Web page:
TAINAN, Taiwan--()--More than 250 international new students have successfully enrolled and settled down into a new life during the first week of the new semester at National Cheng Kung University (NCKU), southern Taiwan.
“The buddy program is very good and my buddy, Shannen, helps me to get a bicycle, mattress, and get everything done”
NCKU’s reputation as a top-tier university in Taiwan makes it the best choice for the international students to get overseas education in Asia.
“Located in the culture-rich southern city of Tainan, NCKU with high reputation in academic research is my first choice to study and to learn about the real culture of Taiwan,” said Ludwig Maria Dierks, a new exchange student of Department of Mathematics at NCKU, who was thrilled about the totally new cultural experience and expecting to enjoy life here in the new semester.
Having a treat of bubble milk tea – one of Taiwan’s best-known beverages, Ludwig said with his thumb up, “This is so good and the taste is different from the bubble tea I tried in Germany,” adding that he can’t wait to try more local food here.
To offer better service for the international students, NCKU has recruited over 160 students for volunteer work as “buddies” offering a helping hand to the new students. The individual service started from the moment when a foreign student arrived at the airport in Taiwan, including pick-up service, dormitory check-in, signing up for classes, and Internet connection.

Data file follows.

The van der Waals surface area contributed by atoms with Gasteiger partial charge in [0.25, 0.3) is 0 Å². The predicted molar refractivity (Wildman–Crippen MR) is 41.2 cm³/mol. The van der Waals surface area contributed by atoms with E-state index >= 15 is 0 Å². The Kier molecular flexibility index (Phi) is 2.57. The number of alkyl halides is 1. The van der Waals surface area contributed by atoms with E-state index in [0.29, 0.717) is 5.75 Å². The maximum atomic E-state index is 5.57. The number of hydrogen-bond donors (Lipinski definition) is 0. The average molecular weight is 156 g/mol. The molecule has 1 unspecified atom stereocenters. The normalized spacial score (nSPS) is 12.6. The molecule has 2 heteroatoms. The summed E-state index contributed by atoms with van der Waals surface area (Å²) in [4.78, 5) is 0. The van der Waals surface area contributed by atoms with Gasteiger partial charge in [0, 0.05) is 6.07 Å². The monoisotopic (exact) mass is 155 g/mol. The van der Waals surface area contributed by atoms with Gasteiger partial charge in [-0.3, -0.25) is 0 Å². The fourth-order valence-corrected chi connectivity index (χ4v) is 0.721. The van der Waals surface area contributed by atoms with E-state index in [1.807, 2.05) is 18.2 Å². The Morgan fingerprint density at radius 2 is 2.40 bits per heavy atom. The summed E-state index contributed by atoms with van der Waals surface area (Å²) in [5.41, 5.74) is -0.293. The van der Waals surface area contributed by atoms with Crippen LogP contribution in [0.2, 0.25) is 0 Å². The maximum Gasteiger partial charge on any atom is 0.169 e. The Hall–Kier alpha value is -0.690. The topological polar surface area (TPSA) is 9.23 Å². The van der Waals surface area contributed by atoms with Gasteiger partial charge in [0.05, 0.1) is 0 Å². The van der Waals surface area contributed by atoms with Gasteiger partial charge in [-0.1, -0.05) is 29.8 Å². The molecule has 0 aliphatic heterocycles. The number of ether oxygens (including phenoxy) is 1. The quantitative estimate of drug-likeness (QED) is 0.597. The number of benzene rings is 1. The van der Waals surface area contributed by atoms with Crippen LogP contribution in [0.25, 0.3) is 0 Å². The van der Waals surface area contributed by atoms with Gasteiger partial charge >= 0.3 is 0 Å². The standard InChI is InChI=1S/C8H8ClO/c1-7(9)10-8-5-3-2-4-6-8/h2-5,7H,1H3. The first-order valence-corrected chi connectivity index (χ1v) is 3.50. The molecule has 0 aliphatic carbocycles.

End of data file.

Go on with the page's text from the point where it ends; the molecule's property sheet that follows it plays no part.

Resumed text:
Anna Zeiba, who just arrived in Taiwan from Poland, said, “I’m not sure that I can get around the campus and have everything done without my buddy, Claire.”
“The buddy program is very good and my buddy, Shannen, helps me to get a bicycle, mattress, and get everything done,” according to Dominick Bower, a German student majoring in Mechanical Engineering, who said he had a lot of fun in the first week at NCKU.
“Offering used bicycles free for international students is a very thoughtful service provided by NCKU,” said Meghan Wallace, a new student who has left the United States on an exchange program for Chinese language at NCKU.
“The only problem right now is that my Chinese is limited so I have to learn it,” according to Dominick Bower, “but we can take free Chinese courses here and it will make my stay in Taiwan get better and better.”